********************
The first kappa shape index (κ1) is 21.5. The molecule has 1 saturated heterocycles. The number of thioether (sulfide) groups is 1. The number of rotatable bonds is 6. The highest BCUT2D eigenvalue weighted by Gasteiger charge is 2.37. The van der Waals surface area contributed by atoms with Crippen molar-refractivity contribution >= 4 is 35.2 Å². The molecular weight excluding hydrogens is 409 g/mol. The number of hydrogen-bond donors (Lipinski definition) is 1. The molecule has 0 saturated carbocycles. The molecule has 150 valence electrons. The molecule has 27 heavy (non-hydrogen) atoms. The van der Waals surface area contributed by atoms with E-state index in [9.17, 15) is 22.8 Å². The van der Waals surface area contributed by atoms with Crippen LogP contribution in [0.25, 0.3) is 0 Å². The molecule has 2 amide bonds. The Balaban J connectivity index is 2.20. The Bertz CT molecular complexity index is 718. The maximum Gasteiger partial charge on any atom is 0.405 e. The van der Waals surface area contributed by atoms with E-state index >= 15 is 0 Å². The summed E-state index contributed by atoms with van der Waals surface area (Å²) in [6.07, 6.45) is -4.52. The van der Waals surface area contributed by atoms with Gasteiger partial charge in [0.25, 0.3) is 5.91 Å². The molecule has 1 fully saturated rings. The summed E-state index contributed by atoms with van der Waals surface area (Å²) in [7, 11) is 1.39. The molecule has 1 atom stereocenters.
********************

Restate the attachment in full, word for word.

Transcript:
The first kappa shape index (κ1) is 21.5. The molecule has 1 saturated heterocycles. The number of thioether (sulfide) groups is 1. The number of rotatable bonds is 6. The highest BCUT2D eigenvalue weighted by Gasteiger charge is 2.37. The van der Waals surface area contributed by atoms with Crippen molar-refractivity contribution >= 4 is 35.2 Å². The molecular weight excluding hydrogens is 409 g/mol. The number of hydrogen-bond donors (Lipinski definition) is 1. The molecule has 0 saturated carbocycles. The molecule has 150 valence electrons. The molecule has 27 heavy (non-hydrogen) atoms. The van der Waals surface area contributed by atoms with E-state index in [9.17, 15) is 22.8 Å². The van der Waals surface area contributed by atoms with Crippen LogP contribution in [0.25, 0.3) is 0 Å². The molecule has 2 amide bonds. The Balaban J connectivity index is 2.20. The Bertz CT molecular complexity index is 718. The maximum Gasteiger partial charge on any atom is 0.405 e. The van der Waals surface area contributed by atoms with E-state index >= 15 is 0 Å². The summed E-state index contributed by atoms with van der Waals surface area (Å²) in [6.07, 6.45) is -4.52. The van der Waals surface area contributed by atoms with Gasteiger partial charge in [0.25, 0.3) is 5.91 Å². The molecule has 1 fully saturated rings. The summed E-state index contributed by atoms with van der Waals surface area (Å²) in [7, 11) is 1.39. The molecule has 1 atom stereocenters.